440 Artist Alignment just might be an anomaly; the two-year-old company has hired all four of its unpaid interns to full-time positions. While not every company has the capital to do the same, Houck urges unpaid interns to pay close attention to their employers’ energy and the depth of financial information shared in order to understand the long-term opportunities available with the company.
While small companies may be the best way to learn firsthand, start-ups are notorious, not to mention unapologetic, for using unpaid interns as free labor. One such company, a game design start-up called Nonstop Ninjas, recently flooded job boards with its unpaid internship listing. In regards to job responsibilities, the listing read: “Look, you’ll be an intern, this means you’ll basically do whatever we think of for you to do. That’s not meant in a ‘we’ll treat you like scum’ sort of way, it’s just how it works.” Interns, beware: If an employer cannot clearly explain job duties and expectations, there might be a reason why. On the other hand, a seemingly slapdash employer may be ripe for a detail-oriented self-starter to come in and kick some ass.
The cautionary tale
Sarah Schaaf, a 2008 graduate of Ohio University, was expecting to jump-start her career in audio production when she took an unpaid internship with the well-established production company Goldcrest Films. After completing three months of menial work in Goldcrest’s New York postproduction office, she wasn’t expecting to be told not to bother showing up for her last day on the job.
“My goal throughout the internship was to sit in on as many recording sessions as possible, and it was never a problem,” Schaaf said. “The day before my last day, Lou Reed came in to do vocal overdubs for an animated film, and I asked him if I could sit in. He said no, but it was no big deal until one of the Goldcrest employees made me feel so awful for asking. Later, when I delivered Lou Reed a food tray, he said he would take it later. I waited for a while to deliver the tray, but my workday was over and I had to leave. I got a message on my way home, saying that Goldcrest was really disappointed in how I acted around Lou. They asked me not to come back for my last day and said to never ask for a recommendation from them.”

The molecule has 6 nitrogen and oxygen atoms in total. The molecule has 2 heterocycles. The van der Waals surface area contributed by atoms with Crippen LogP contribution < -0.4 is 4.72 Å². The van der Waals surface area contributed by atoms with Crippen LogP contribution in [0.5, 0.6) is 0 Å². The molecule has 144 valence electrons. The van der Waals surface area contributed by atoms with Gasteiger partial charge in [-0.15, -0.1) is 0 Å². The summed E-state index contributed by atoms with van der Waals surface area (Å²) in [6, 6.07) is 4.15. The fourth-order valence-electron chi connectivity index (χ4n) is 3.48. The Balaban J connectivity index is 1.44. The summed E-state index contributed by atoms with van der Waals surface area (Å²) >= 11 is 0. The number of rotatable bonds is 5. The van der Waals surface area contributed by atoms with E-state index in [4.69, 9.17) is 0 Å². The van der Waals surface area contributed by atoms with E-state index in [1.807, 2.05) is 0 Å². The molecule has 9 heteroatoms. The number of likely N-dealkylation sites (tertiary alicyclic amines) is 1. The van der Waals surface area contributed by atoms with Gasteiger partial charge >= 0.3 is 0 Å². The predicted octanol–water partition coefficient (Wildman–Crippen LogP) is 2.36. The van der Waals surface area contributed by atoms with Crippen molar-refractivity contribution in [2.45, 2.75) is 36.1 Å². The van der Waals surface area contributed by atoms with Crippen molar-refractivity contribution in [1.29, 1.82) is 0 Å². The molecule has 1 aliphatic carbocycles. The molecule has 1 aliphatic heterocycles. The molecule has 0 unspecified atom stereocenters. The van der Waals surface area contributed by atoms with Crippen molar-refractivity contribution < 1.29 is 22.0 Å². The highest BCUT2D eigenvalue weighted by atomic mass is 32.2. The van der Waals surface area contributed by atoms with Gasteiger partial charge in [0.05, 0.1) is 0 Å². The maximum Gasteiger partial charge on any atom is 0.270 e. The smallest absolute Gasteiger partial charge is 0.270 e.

Schaaf left New York soon after the Lou Reed debacle and returned to Ohio to pursue veterinary sciences. She has not looked back since. “My Goldcrest internship was probably the number one factor in switching career fields,” Schaaf said. “Being with people in the industry who are not willing to help you—I didn’t want to deal with that.”
In retrospect, Schaaf admits that she could have seen the warning signs and asked smarter questions before accepting the internship. “Nobody at Goldcrest was an intern before they were hired,” Schaaf said. Her take on the company: “They manipulate interns to do minimum wage work for free, with no hope of offering them a job or career advice. It was the structure of the company, and I should have seen that all along.”
In addition to asking how many of the company’s staffers started as interns before accepting an internship, it’s smart to take stock of how many entry-level positions exist within the company. If there aren’t very many, if any at all, it might be a telltale sign that interns are responsible for administrative duties typically covered by receptionists and assistants.
In Schaaf’s case, her employer went one step further. In addition to low-level duties like hosing off the office’s sidewalk and making coffee and cake, she was asked to take on temp duties for no pay. “Because they did like me, they’d ask me to do a job that someone was actually hired to do,” Schaaf said. “For a week I did video library duties. The woman who usually worked the job was salaried, but I had to do it without getting paid. I felt like I couldn’t say no because it was a volatile environment.”
This behavior may be illegal soon enough, which could help interns to avoid situations such as Schaaf’s. According to an April 2010 New York Times article, the federal Labor Department is following the lead of states like California by investigating whether unpaid internships violate minimum wage laws. According to the Times article, “Federal regulators say that receiving college credit does not necessarily free companies from paying interns, especially when the internship involves little training and mainly benefits the employer.”
If unpaid interns find themselves in situations that seem exploitive, they should not be afraid to seek out their rights. But if the internship is a mutually beneficial exchange (free labor for free training and networking opportunities), the equation is working as it should. The key is to keep those eyes open and ask questions.